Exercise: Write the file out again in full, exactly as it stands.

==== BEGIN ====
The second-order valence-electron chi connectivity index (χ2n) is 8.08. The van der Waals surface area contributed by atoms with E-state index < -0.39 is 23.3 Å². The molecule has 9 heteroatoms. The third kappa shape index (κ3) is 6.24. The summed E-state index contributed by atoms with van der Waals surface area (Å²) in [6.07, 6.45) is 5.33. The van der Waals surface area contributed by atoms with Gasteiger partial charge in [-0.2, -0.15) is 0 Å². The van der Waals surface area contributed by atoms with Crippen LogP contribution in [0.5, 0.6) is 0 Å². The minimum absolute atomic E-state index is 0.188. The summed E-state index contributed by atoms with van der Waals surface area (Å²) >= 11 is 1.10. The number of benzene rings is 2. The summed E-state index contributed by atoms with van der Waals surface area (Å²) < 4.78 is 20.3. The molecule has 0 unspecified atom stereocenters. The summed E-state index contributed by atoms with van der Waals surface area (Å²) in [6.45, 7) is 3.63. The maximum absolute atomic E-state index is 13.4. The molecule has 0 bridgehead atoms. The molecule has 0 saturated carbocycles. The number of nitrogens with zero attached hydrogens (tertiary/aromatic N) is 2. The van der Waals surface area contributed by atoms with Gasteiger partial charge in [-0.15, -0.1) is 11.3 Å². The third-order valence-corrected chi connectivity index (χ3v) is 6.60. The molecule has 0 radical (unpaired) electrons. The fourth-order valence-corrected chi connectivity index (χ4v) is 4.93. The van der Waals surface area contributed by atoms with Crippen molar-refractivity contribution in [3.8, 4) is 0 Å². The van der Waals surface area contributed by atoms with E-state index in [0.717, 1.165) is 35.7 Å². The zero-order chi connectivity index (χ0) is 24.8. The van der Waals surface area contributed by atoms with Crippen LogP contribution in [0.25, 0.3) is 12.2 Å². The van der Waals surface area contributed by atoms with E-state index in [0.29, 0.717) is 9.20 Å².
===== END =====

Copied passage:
The second-order valence-electron chi connectivity index (χ2n) is 8.08. The van der Waals surface area contributed by atoms with E-state index < -0.39 is 23.3 Å². The molecule has 9 heteroatoms. The third kappa shape index (κ3) is 6.24. The summed E-state index contributed by atoms with van der Waals surface area (Å²) in [6.07, 6.45) is 5.33. The van der Waals surface area contributed by atoms with Gasteiger partial charge in [-0.2, -0.15) is 0 Å². The van der Waals surface area contributed by atoms with Crippen LogP contribution in [0.5, 0.6) is 0 Å². The minimum absolute atomic E-state index is 0.188. The summed E-state index contributed by atoms with van der Waals surface area (Å²) >= 11 is 1.10. The number of benzene rings is 2. The summed E-state index contributed by atoms with van der Waals surface area (Å²) < 4.78 is 20.3. The molecule has 0 unspecified atom stereocenters. The summed E-state index contributed by atoms with van der Waals surface area (Å²) in [6.45, 7) is 3.63. The maximum absolute atomic E-state index is 13.4. The molecule has 0 bridgehead atoms. The molecule has 0 saturated carbocycles. The number of nitrogens with zero attached hydrogens (tertiary/aromatic N) is 2. The van der Waals surface area contributed by atoms with Gasteiger partial charge in [-0.15, -0.1) is 11.3 Å². The third-order valence-corrected chi connectivity index (χ3v) is 6.60. The molecule has 0 radical (unpaired) electrons. The fourth-order valence-corrected chi connectivity index (χ4v) is 4.93. The van der Waals surface area contributed by atoms with Crippen molar-refractivity contribution in [3.8, 4) is 0 Å². The van der Waals surface area contributed by atoms with E-state index in [0.717, 1.165) is 35.7 Å². The zero-order chi connectivity index (χ0) is 24.8. The van der Waals surface area contributed by atoms with Crippen LogP contribution in [0.25, 0.3) is 12.2 Å². The van der Waals surface area contributed by atoms with E-state index in [0.29, 0.717) is 9.20 Å².